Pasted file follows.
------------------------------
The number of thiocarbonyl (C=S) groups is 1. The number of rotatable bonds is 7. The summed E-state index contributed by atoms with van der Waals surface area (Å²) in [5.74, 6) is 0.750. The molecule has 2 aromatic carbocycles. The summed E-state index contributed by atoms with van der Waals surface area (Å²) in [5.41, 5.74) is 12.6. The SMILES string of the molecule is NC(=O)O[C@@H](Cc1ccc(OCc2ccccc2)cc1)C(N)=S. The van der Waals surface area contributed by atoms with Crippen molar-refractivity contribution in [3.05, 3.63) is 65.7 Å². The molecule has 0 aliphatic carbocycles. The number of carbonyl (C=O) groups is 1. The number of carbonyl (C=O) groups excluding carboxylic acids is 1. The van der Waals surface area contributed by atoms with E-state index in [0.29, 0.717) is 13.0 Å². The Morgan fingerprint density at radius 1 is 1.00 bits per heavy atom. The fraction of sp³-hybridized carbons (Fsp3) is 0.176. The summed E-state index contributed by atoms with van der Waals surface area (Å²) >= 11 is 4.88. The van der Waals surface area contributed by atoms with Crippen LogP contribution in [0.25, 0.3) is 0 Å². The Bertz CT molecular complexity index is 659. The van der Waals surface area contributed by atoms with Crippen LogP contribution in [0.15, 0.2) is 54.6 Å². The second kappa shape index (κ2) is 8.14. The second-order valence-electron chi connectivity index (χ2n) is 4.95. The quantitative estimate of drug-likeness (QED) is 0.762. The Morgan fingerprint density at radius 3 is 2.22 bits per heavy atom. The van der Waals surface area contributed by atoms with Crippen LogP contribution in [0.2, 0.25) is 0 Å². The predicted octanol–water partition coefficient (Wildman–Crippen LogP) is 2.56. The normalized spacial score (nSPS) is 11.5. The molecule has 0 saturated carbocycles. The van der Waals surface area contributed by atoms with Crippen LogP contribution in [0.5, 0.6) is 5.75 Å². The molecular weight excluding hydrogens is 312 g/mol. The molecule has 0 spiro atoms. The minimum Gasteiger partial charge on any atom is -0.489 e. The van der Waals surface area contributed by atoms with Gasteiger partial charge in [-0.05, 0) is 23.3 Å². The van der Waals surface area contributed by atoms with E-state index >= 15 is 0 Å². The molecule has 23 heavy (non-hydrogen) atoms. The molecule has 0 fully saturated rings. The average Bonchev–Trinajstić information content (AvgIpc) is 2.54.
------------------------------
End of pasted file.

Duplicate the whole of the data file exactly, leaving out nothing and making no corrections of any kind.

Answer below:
The number of thiocarbonyl (C=S) groups is 1. The number of rotatable bonds is 7. The summed E-state index contributed by atoms with van der Waals surface area (Å²) in [5.74, 6) is 0.750. The molecule has 2 aromatic carbocycles. The summed E-state index contributed by atoms with van der Waals surface area (Å²) in [5.41, 5.74) is 12.6. The SMILES string of the molecule is NC(=O)O[C@@H](Cc1ccc(OCc2ccccc2)cc1)C(N)=S. The van der Waals surface area contributed by atoms with Crippen molar-refractivity contribution in [3.05, 3.63) is 65.7 Å². The molecule has 0 aliphatic carbocycles. The number of carbonyl (C=O) groups is 1. The number of carbonyl (C=O) groups excluding carboxylic acids is 1. The van der Waals surface area contributed by atoms with E-state index in [0.29, 0.717) is 13.0 Å². The Morgan fingerprint density at radius 1 is 1.00 bits per heavy atom. The fraction of sp³-hybridized carbons (Fsp3) is 0.176. The summed E-state index contributed by atoms with van der Waals surface area (Å²) >= 11 is 4.88. The van der Waals surface area contributed by atoms with Crippen LogP contribution in [0.25, 0.3) is 0 Å². The Bertz CT molecular complexity index is 659. The van der Waals surface area contributed by atoms with Crippen LogP contribution in [0.15, 0.2) is 54.6 Å². The second kappa shape index (κ2) is 8.14. The second-order valence-electron chi connectivity index (χ2n) is 4.95. The quantitative estimate of drug-likeness (QED) is 0.762. The Morgan fingerprint density at radius 3 is 2.22 bits per heavy atom. The van der Waals surface area contributed by atoms with Crippen LogP contribution in [0.2, 0.25) is 0 Å². The predicted octanol–water partition coefficient (Wildman–Crippen LogP) is 2.56. The normalized spacial score (nSPS) is 11.5. The molecule has 0 saturated carbocycles. The van der Waals surface area contributed by atoms with Crippen LogP contribution in [0.5, 0.6) is 5.75 Å². The molecular weight excluding hydrogens is 312 g/mol. The molecule has 0 spiro atoms. The minimum Gasteiger partial charge on any atom is -0.489 e. The van der Waals surface area contributed by atoms with Gasteiger partial charge in [-0.05, 0) is 23.3 Å². The van der Waals surface area contributed by atoms with E-state index >= 15 is 0 Å². The molecule has 23 heavy (non-hydrogen) atoms. The molecule has 0 fully saturated rings. The average Bonchev–Trinajstić information content (AvgIpc) is 2.54.